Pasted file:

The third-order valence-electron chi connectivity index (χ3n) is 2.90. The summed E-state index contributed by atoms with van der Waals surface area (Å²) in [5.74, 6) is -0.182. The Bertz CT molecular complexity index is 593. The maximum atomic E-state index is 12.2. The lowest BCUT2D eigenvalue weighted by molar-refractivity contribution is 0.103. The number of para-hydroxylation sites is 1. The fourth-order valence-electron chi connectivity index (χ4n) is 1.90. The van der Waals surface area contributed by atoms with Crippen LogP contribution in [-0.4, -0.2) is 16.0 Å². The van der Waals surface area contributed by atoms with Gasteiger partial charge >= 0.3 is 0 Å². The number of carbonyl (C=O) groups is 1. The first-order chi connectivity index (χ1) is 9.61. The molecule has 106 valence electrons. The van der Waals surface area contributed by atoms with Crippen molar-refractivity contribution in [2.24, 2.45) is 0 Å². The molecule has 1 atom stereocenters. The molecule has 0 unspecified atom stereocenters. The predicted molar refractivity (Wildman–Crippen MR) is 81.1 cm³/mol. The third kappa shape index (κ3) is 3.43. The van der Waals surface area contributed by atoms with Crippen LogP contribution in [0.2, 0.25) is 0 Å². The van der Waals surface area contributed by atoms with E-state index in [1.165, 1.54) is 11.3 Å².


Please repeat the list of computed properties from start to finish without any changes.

The third-order valence-electron chi connectivity index (χ3n) is 2.90. The summed E-state index contributed by atoms with van der Waals surface area (Å²) in [5.74, 6) is -0.182. The Bertz CT molecular complexity index is 593. The maximum atomic E-state index is 12.2. The lowest BCUT2D eigenvalue weighted by molar-refractivity contribution is 0.103. The number of para-hydroxylation sites is 1. The fourth-order valence-electron chi connectivity index (χ4n) is 1.90. The van der Waals surface area contributed by atoms with Crippen LogP contribution in [-0.4, -0.2) is 16.0 Å². The van der Waals surface area contributed by atoms with Gasteiger partial charge >= 0.3 is 0 Å². The number of carbonyl (C=O) groups is 1. The first-order chi connectivity index (χ1) is 9.61. The molecule has 106 valence electrons. The van der Waals surface area contributed by atoms with Crippen molar-refractivity contribution in [2.24, 2.45) is 0 Å². The molecule has 1 atom stereocenters. The molecule has 0 unspecified atom stereocenters. The predicted molar refractivity (Wildman–Crippen MR) is 81.1 cm³/mol. The third kappa shape index (κ3) is 3.43. The van der Waals surface area contributed by atoms with Crippen LogP contribution in [0.2, 0.25) is 0 Å². The van der Waals surface area contributed by atoms with E-state index in [1.165, 1.54) is 11.3 Å².